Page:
While hoisting stop signs and ushering classmates through a faux work zone, East Kentwood students learned the daily duties of flaggers — the neon vest-clad road workers who help keep work zones safe.
“I can see me standing out here like, ‘Hold up! Stop!’” said sophomore Adonis Hughes as he lifted a traffic sign and held out his hand in a gesture to stop.
George Smith, employee-safety superintendent for the Kent County Road Commission, taught students how to securely set up road signs; how to be visible but safe when directing traffic, and everything else on the checklist of flagging a work zone.
About 40 students are spending two afternoons per week learning about public works and related jobs. By the end of the school year, they will have had 400 hours of instruction. The pilot course involves a partnership between the after-school ARCH program, the City of Kentwood Department of Public Works and Grand Rapids Community College. Students will earn certifications — including flagger certification — along with hands-on experience in the field.
“At the end of the year they’ve got a list of things they can show they are really excited about and they are employable right away,” said Cade Wilson, ARCH coordinator.
City of Kentwood DPW Director John Gorney said the program, similar to the GRCC Public Works Academy but geared toward high school students, weaves in two years of public works knowledge. Having those basics plus credentials is huge, he said.
A Direct Link to City Jobs
The partnership, which is a new focus of ARCH this year, links students directly with jobs in the city of Kentwood. If students complete the program, they are guaranteed a job interview. They are also learning “soft skills” like interviewing, creating a resume, and professional communication.
“They will really be ready to go to work,” said Steven Ray, a GRCC instructor who’s helping teach the course. Students will learn about power tools and machinery, earn 10-hour OSHA cards, CPR and First Aid certification, and complete one module of the National Center for Construction, Education and Research. They will also receive training on overhead crane and rigging, and playground safety.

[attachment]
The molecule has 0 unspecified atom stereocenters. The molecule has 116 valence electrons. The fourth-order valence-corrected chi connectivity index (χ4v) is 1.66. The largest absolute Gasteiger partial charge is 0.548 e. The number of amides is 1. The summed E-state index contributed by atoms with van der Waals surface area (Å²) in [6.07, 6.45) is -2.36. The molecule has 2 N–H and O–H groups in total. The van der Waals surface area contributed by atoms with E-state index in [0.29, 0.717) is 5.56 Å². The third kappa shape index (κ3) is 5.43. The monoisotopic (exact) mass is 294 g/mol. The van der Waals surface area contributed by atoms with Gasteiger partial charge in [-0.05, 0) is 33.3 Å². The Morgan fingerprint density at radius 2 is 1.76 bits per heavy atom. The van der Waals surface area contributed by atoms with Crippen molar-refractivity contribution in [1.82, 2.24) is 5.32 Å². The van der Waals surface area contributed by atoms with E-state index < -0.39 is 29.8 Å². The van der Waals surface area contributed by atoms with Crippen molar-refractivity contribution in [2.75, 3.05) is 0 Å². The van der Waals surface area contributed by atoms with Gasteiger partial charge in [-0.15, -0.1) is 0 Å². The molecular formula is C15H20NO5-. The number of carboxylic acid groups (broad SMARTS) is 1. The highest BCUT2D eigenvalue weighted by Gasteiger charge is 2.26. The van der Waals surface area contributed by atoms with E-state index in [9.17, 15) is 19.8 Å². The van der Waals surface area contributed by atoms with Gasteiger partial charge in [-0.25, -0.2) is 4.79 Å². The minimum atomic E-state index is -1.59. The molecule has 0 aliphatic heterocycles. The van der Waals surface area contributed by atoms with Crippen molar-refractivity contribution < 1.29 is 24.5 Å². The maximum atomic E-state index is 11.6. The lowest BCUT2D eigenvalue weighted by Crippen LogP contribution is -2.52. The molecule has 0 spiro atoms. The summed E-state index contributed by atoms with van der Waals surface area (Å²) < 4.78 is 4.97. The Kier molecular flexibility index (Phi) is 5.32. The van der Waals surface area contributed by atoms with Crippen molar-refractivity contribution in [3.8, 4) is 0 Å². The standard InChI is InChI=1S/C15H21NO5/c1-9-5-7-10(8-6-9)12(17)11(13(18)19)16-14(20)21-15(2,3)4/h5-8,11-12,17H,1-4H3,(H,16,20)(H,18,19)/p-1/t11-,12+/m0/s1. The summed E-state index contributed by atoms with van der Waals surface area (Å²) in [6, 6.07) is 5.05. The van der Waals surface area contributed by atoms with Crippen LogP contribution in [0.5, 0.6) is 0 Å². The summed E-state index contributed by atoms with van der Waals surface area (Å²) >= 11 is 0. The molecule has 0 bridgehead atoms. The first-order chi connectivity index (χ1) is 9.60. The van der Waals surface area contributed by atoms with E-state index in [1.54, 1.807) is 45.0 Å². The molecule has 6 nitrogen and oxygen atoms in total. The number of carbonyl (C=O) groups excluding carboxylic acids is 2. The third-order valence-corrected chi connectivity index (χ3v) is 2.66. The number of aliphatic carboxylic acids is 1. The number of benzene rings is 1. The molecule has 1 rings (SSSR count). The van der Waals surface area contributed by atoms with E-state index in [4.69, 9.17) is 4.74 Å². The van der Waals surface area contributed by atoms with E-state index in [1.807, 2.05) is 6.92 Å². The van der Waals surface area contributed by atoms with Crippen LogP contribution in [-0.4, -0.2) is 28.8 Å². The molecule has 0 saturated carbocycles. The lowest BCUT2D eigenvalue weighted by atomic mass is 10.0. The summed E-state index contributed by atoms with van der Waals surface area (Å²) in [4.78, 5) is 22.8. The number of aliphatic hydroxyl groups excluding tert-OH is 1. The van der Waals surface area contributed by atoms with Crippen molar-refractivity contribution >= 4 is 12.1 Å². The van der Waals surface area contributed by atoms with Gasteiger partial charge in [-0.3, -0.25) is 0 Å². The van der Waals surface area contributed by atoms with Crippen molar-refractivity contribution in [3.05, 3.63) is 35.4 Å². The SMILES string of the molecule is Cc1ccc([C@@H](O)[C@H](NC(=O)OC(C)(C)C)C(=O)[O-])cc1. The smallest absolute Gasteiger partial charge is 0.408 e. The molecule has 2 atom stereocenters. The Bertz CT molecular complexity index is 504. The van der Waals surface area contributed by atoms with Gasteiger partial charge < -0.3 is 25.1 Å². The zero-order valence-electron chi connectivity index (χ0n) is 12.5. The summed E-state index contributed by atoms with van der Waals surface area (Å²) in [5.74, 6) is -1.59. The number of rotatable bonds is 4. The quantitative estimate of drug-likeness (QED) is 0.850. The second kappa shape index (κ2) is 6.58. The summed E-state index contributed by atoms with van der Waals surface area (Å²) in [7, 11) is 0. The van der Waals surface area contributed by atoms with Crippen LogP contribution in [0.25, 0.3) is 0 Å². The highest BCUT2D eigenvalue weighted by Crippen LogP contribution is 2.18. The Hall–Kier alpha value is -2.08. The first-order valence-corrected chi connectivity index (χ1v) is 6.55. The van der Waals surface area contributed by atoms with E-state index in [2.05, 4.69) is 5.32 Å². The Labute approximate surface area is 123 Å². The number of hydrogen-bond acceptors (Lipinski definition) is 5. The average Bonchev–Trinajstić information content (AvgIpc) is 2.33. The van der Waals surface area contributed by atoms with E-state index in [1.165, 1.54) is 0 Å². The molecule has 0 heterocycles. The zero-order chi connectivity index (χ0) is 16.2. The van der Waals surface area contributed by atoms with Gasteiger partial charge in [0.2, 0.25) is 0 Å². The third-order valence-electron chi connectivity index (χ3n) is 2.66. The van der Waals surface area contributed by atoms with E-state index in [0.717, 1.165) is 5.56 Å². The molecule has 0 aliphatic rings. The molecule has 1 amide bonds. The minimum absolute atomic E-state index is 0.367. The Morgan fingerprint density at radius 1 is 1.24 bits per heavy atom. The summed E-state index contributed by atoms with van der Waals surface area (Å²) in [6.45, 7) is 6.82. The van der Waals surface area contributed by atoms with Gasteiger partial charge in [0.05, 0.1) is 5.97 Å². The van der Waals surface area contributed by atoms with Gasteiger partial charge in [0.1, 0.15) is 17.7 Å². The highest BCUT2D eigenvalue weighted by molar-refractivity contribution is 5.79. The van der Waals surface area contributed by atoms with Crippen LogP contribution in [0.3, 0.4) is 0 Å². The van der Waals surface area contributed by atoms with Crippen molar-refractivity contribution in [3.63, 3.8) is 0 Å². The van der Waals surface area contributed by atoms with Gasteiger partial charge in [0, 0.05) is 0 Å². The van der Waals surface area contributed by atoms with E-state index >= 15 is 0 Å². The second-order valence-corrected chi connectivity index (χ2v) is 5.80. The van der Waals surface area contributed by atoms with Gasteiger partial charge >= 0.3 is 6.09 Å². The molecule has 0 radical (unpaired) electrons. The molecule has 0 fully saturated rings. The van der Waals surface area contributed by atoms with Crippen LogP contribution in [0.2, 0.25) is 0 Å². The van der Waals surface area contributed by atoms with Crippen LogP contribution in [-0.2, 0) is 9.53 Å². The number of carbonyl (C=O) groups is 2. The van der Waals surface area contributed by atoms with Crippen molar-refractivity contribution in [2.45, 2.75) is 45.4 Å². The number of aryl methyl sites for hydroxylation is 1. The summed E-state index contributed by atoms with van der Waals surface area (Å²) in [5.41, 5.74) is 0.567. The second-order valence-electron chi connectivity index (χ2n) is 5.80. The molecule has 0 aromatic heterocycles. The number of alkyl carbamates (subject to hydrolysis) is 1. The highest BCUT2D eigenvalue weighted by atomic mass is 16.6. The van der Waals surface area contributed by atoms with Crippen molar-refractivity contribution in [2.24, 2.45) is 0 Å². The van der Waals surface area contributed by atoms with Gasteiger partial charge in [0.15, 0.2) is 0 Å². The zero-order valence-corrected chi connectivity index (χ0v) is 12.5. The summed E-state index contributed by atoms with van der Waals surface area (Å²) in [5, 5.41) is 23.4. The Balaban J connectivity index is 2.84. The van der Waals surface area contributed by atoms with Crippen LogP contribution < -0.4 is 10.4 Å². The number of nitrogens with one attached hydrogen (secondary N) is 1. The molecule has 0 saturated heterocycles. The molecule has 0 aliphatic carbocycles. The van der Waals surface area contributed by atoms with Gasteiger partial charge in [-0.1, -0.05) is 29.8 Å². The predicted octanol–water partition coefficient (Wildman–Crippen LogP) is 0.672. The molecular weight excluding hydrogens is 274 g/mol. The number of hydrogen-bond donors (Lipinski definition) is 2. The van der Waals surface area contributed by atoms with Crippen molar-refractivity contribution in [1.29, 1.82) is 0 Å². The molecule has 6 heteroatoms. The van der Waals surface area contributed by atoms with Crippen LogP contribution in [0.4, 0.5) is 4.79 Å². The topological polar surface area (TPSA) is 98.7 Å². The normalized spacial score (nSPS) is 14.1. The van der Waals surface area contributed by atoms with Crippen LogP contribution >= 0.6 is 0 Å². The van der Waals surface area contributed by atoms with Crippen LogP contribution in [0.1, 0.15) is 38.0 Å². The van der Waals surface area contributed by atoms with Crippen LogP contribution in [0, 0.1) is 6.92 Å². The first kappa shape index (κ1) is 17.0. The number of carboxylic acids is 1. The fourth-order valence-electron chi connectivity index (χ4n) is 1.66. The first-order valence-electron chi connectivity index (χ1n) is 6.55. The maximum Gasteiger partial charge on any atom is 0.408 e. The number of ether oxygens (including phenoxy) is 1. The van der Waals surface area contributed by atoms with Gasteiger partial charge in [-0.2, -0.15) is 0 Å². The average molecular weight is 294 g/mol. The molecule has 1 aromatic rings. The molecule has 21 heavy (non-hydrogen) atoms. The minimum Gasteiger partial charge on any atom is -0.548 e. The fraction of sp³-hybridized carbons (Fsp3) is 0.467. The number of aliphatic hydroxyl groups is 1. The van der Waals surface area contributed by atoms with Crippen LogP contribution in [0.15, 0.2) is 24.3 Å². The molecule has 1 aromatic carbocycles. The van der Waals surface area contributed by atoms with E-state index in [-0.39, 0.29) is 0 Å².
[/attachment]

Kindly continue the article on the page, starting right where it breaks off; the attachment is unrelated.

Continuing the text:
Gorney said municipalities statewide need workers. At one time there were 100 applicants for every job, but now positions are going unfilled.
“We wanted to create a pathway for students to get into public works,” said Gorney, who is leading classes on work zone safety, basic sanitary sewer collection, winter operations, stormwater and playground safety, budgeting and building maintenance.
He’s hoping to eventually hire students. “We sometimes struggle finding seasonal staff too,” he said. “If they do well, they can come back in college each summer and then go into full time jobs.”
Sophomore Joel Riihimaa said he is interested in “a little bit of everything” about public works jobs. He plans to pursue a career in residential construction. “To actually be able to do this and get certified in it is really cool.”
Sophomore Reilly Hosteter agreed. “It interests me to be an engineer. This stuff makes me excited. It gives me hands-on experience.”
Various entry level public works positions start at between $16 to $20 per hour with benefits including health insurance, retirement and vacation, according to information from GRCC. Gorney said the City of Kentwood pays seasonal, part time workers $12 to $14 per hour, and full-time entry level workers $16 to $19.